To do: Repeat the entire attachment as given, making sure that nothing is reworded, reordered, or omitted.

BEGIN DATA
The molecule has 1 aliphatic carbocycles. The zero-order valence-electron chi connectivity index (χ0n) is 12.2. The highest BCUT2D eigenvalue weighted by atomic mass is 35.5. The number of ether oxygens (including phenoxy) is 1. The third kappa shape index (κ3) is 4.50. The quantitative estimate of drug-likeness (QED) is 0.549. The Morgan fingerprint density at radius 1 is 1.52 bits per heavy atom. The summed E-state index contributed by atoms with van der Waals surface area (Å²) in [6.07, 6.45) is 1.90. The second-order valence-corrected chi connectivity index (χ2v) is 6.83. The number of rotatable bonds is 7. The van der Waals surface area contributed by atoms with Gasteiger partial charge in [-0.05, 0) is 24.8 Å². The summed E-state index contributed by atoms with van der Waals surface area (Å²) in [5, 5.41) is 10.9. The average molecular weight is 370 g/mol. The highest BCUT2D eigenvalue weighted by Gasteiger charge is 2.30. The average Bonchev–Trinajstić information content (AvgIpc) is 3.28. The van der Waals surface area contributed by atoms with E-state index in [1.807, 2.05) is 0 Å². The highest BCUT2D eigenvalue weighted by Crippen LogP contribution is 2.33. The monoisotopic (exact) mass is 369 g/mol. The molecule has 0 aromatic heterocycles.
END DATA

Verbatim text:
The molecule has 1 aliphatic carbocycles. The zero-order valence-electron chi connectivity index (χ0n) is 12.2. The highest BCUT2D eigenvalue weighted by atomic mass is 35.5. The number of ether oxygens (including phenoxy) is 1. The third kappa shape index (κ3) is 4.50. The quantitative estimate of drug-likeness (QED) is 0.549. The Morgan fingerprint density at radius 1 is 1.52 bits per heavy atom. The summed E-state index contributed by atoms with van der Waals surface area (Å²) in [6.07, 6.45) is 1.90. The second-order valence-corrected chi connectivity index (χ2v) is 6.83. The number of rotatable bonds is 7. The van der Waals surface area contributed by atoms with Gasteiger partial charge in [-0.05, 0) is 24.8 Å². The summed E-state index contributed by atoms with van der Waals surface area (Å²) in [5, 5.41) is 10.9. The average molecular weight is 370 g/mol. The highest BCUT2D eigenvalue weighted by Gasteiger charge is 2.30. The average Bonchev–Trinajstić information content (AvgIpc) is 3.28. The van der Waals surface area contributed by atoms with E-state index in [1.807, 2.05) is 0 Å². The highest BCUT2D eigenvalue weighted by Crippen LogP contribution is 2.33. The monoisotopic (exact) mass is 369 g/mol. The molecule has 0 aromatic heterocycles.